A few years ago I mentioned in this column that Don Casey, the well-known sailor and author, had some profound words on this topic: "When you have a modest, simple boat, you can sail at the drop of a hat, no small advantage for  a pastime entirely dependent on the vagaries of wind.... Smaller sails and lower stresses make smaller boats easier to sail and arguably safer for a small crew.... Small boats are handy, tacking easily through narrow waters. They can also traverse thin water. In fact, given seaworthiness, a small boat can take you everywhere its  larger sibling can go and lots of places beyond the big boat's reach. Small boats are also more economical to own, operate and maintain.... The ploy I favor is to own a boat substantially smaller than what you can afford."

This is all true, of course, and as a lover of small boats myself I have no quibble with it, on the understanding that “small boats” are boats of 35 feet or less. But it does overlook one important point.

When I look at a full marina, especially on a cold and miserable winter afternoon, I wonder how many unseen people there are aboard those boats. Are the boats really as deserted as they look?

Just because the boats are not out sailing doesn't mean they're not being used. I have spent many happy hours down below on docked boats. Some of them were bigger than I could really afford, but they offered comforts that smaller boats could not match.

Nothing feels more cozy than the cabin of yacht when the wind is howling from the southeast and cold rain is drumming on the skylights. What better way is there for the harried city worker to relax than to stretch out on a bunk with a favorite book or good music on the stereo?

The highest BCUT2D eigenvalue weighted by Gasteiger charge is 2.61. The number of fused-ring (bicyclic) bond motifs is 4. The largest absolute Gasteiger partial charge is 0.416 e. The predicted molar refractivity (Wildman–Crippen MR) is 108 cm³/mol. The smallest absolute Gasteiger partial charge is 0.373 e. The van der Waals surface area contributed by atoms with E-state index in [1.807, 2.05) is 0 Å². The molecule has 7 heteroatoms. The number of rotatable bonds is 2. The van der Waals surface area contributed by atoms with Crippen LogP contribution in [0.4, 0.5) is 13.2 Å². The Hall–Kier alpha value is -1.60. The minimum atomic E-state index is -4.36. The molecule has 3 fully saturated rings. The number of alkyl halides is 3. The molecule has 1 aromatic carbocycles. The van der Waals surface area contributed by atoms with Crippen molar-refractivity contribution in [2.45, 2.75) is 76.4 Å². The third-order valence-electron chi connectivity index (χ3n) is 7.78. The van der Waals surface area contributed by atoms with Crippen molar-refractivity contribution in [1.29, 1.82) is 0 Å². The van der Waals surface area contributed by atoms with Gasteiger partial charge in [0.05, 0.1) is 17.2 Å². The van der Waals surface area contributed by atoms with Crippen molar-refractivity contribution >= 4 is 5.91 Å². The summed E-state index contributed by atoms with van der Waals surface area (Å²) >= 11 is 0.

To go below into the womb-like confines of a cabin smelling of teak and lemon oil is to shut out the worries of the weekday world. And alone, or with a loving companion, there is a satisfaction approaching bliss in doing nothing in peculiar, in simply relaxing in a snug little vessel floating on a highway that — if you wanted to — would lead you to all the exciting, exotic places in the world.

Even in summer, an afternoon spent in the sunny cockpit, happily tying a Turk's Head on the tiller, or lazily re-varnishing the little spot where the jib sheet rubs on the teak coaming, revitalizes the spirit and feeds the soul.

You may sometimes feel the pressure to go sailing when you don't particularly want to, simply to fall in with the popular notion that you have to leave your slip to prove that you're a proper sailor and not a veranda yachtsman.

But you don't have to fall for that. How you enjoy your boat is up to you. You don’t need to feel guilty for not sailing it every waking moment. And if you can afford a “big boat,” that is, something of 27 feet or more, in which you can goof off standing upright, why should you make yourself miserable in one with no more than sitting headroom?   

Today's Thought
The bow that's always bent will quickly break;
But if unstrung will serve you at your need.
So let the mind some relaxation take
To come back to its task with fresher need.
— Phaedrus, Fables                                                   

Tailpiece
Confucius say: "If man think by the inch and talk by the yard, he will be kicked by the foot."

(Drop by every Monday, Wednesday, Friday for a new Mainly about Boats column.)

August 11, 2014

Why I don't like heroes

LAST WEEKEND I watched the golf on television, and I got to wondering why people love their heroes so much. Almost every move made by Rory McIlroy or Phil Mickelson brought the crowd to ecstasy. The gallery exploded with applause and whistles when one of them actually sank a putt.  It occurred to me, however, that if I were a golfer I wouldn’t want to watch the masters at work.

It’s the same with yachting. When I read about how John Guzzwell heroically saved Tzu Hang or Marcel Bardiaux dived to move a heavy anchor along the sea bottom to save his boat, I don’t feel exultant. I don’t cheer or whistle or stomp on the ground. I simply feel inadequate.